Limits...
Conservation genetics of a critically endangered limpet genus and rediscovery of an extinct species.

Ó Foighil D, Li J, Lee T, Johnson P, Evans R, Burch JB - PLoS ONE (2011)

Bottom Line: It persists in a Coosa River tributary and morphometric and phylogenetic analyses confirm its taxonomic validity.All three surviving populations of the genus Rhodacmea merit specific status.We recommend the establishment of a proactive targeted conservation program that may include their captive propagation and reintroduction.

View Article: PubMed Central - PubMed

Affiliation: Museum of Zoology and Department of Ecology and Evolutionary Biology, The University of Michigan, Ann Arbor, Michigan, United States of America. diarmaid@umich.edu

ABSTRACT

Background: A third of all known freshwater mollusk extinctions worldwide have occurred within a single medium-sized American drainage. The Mobile River Basin (MRB) of Alabama, a global hotspot of temperate freshwater biodiversity, was intensively industrialized during the 20(th) century, driving 47 of its 139 endemic mollusk species to extinction. These include the ancylinid limpet Rhodacmea filosa, currently classified as extinct (IUCN Red List), a member of a critically endangered southeastern North American genus reduced to a single known extant population (of R. elatior) in the MRB.

Methodology/principal findings: We document here the tripling of known extant populations of this North American limpet genus with the rediscovery of enduring Rhodacmea filosa in a MRB tributary and of R. elatior in its type locality: the Green River, Kentucky, an Ohio River Basin (ORB) tributary. Rhodacmea species are diagnosed using untested conchological traits and we reassessed their systematic and conservation status across both basins using morphometric and genetic characters. Our data corroborated the taxonomic validity of Rhodacmea filosa and we inferred a within-MRB cladogenic origin from a common ancestor bearing the R. elatior shell phenotype. The geographically-isolated MRB and ORB R. elatior populations formed a cryptic species complex: although overlapping morphometrically, they exhibited a pronounced phylogenetic disjunction that greatly exceeded that of within-MRB R. elatior and R. filosa sister species.

Conclusions/significance: Rhodacmea filosa, the type species of the genus, is not extinct. It persists in a Coosa River tributary and morphometric and phylogenetic analyses confirm its taxonomic validity. All three surviving populations of the genus Rhodacmea merit specific status. They collectively contain all known survivors of a phylogenetically highly distinctive North American endemic genus and therefore represent a concentrated fraction of continental freshwater gastropod biodiversity. We recommend the establishment of a proactive targeted conservation program that may include their captive propagation and reintroduction.

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Morphometric analyses of Rhodacmea populations.3A. Scatter plot showing shell shape principal component analyses of individual limpets from three groups: 1) Green River Rhodacmea elatior (n = 12); 2) Cahaba River R. elatior (n = 7); 3) a combined sample of apically-intact R. filosa from an extant Choccolocco Creek population (n = 2, arrowed) and museum specimens from an extirpated Tallaseehatchee Creek population (n = 8). The mean shapes of each group are shown at the top of the plot. 3B. A composite outline showing PCA deformation vectors on individual landmarks for PC1 representing changes between a consensus shape for all limpets analysed (PC1 = 0) and that of a hypothetical limpet positioned mid-range (PC1 = 0.1) for Rhodacmea filosa.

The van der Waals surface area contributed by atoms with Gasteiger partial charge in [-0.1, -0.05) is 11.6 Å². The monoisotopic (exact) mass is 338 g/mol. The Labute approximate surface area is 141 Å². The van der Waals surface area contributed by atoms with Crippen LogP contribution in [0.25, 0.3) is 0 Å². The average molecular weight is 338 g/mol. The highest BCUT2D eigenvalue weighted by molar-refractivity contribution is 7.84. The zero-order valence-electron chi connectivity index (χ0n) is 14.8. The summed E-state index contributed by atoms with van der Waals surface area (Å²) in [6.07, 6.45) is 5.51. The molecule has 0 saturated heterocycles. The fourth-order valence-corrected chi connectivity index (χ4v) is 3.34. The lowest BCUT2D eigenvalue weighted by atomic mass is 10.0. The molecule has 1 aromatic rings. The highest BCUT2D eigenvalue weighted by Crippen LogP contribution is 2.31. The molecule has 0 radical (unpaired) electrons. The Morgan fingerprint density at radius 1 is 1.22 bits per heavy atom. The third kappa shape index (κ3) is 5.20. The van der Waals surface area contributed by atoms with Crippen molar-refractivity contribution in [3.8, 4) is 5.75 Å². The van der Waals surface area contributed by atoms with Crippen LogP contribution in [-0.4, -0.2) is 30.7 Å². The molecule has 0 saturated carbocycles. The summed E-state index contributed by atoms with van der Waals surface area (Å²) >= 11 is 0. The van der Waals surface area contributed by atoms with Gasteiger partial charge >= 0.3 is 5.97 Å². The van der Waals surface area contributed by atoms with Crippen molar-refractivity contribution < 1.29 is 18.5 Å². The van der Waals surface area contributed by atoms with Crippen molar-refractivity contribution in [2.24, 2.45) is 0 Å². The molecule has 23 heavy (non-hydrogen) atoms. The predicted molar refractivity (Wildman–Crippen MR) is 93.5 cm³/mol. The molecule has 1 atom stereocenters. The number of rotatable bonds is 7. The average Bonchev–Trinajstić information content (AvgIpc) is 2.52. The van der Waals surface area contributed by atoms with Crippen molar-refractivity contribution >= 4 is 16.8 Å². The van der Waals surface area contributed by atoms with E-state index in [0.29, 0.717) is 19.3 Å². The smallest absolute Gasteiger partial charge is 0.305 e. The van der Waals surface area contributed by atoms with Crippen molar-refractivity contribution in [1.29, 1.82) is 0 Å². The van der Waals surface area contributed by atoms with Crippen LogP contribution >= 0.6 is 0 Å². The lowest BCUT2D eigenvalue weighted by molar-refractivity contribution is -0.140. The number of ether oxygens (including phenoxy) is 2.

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pone-0020496-g003: Morphometric analyses of Rhodacmea populations.3A. Scatter plot showing shell shape principal component analyses of individual limpets from three groups: 1) Green River Rhodacmea elatior (n = 12); 2) Cahaba River R. elatior (n = 7); 3) a combined sample of apically-intact R. filosa from an extant Choccolocco Creek population (n = 2, arrowed) and museum specimens from an extirpated Tallaseehatchee Creek population (n = 8). The mean shapes of each group are shown at the top of the plot. 3B. A composite outline showing PCA deformation vectors on individual landmarks for PC1 representing changes between a consensus shape for all limpets analysed (PC1 = 0) and that of a hypothetical limpet positioned mid-range (PC1 = 0.1) for Rhodacmea filosa.

Mentions: In all but two of the Choccolocco Creek Rhodacmea filosa specimens sampled, the shell apex had broken cleanly off leaving an abruptly truncated apical profile (Fig. 2). Availability of only two apically-intact exemplars complicated our morphometric analyses and we compensated for this by including intact museum Tallaseehatchee Creek reference specimens of R. filosa (UMMZ 69215) (Fig. 2). Figure 3 depicts a principal component analysis plot for limpet lateral profiles sampled from all three extant populations (Fig. 1) as well as from the R. filosa museum sample. The first principal component (PC1) explained 80% of variation in shell shape among all of the limpets. Green River and Cahaba River R. elatior populations overlapped for both PC1 and PC2, as did the extant Choccolocco and extirpated Tallaseehatchee R. filosa populations. However, R. elatior specimens were well separated from R. filosa specimens along PC1. As shown by the PCA deformation graph (Fig. 3B), the most pronounced morphometric difference between the two species occurred in the apical region where intact R. filosa specimens possessed a posteriorally-projecting apex (a feature mentioned in the original species description [36], [37]) absent in R. elatior (Figs. 2, 3B).